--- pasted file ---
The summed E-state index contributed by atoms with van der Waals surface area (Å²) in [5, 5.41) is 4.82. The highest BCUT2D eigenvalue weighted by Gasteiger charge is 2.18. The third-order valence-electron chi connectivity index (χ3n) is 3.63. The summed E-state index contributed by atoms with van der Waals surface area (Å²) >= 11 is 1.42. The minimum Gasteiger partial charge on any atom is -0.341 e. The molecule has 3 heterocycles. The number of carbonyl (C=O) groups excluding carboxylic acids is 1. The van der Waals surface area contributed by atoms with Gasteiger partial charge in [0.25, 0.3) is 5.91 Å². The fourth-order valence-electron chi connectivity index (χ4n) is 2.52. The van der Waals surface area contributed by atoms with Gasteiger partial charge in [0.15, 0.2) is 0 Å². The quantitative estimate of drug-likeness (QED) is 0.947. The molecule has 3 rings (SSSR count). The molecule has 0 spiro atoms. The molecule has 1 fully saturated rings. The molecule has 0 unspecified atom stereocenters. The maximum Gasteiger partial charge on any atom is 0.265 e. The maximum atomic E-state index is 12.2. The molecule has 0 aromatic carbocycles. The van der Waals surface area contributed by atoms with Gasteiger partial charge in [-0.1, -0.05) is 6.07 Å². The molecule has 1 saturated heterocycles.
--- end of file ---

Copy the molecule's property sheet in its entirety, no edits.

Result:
The summed E-state index contributed by atoms with van der Waals surface area (Å²) in [5, 5.41) is 4.82. The highest BCUT2D eigenvalue weighted by Gasteiger charge is 2.18. The third-order valence-electron chi connectivity index (χ3n) is 3.63. The summed E-state index contributed by atoms with van der Waals surface area (Å²) >= 11 is 1.42. The minimum Gasteiger partial charge on any atom is -0.341 e. The molecule has 3 heterocycles. The number of carbonyl (C=O) groups excluding carboxylic acids is 1. The van der Waals surface area contributed by atoms with Gasteiger partial charge in [0.25, 0.3) is 5.91 Å². The fourth-order valence-electron chi connectivity index (χ4n) is 2.52. The van der Waals surface area contributed by atoms with Gasteiger partial charge in [0.15, 0.2) is 0 Å². The quantitative estimate of drug-likeness (QED) is 0.947. The molecule has 3 rings (SSSR count). The molecule has 0 spiro atoms. The molecule has 1 fully saturated rings. The molecule has 0 unspecified atom stereocenters. The maximum Gasteiger partial charge on any atom is 0.265 e. The maximum atomic E-state index is 12.2. The molecule has 0 aromatic carbocycles. The van der Waals surface area contributed by atoms with Gasteiger partial charge in [-0.1, -0.05) is 6.07 Å². The molecule has 1 saturated heterocycles.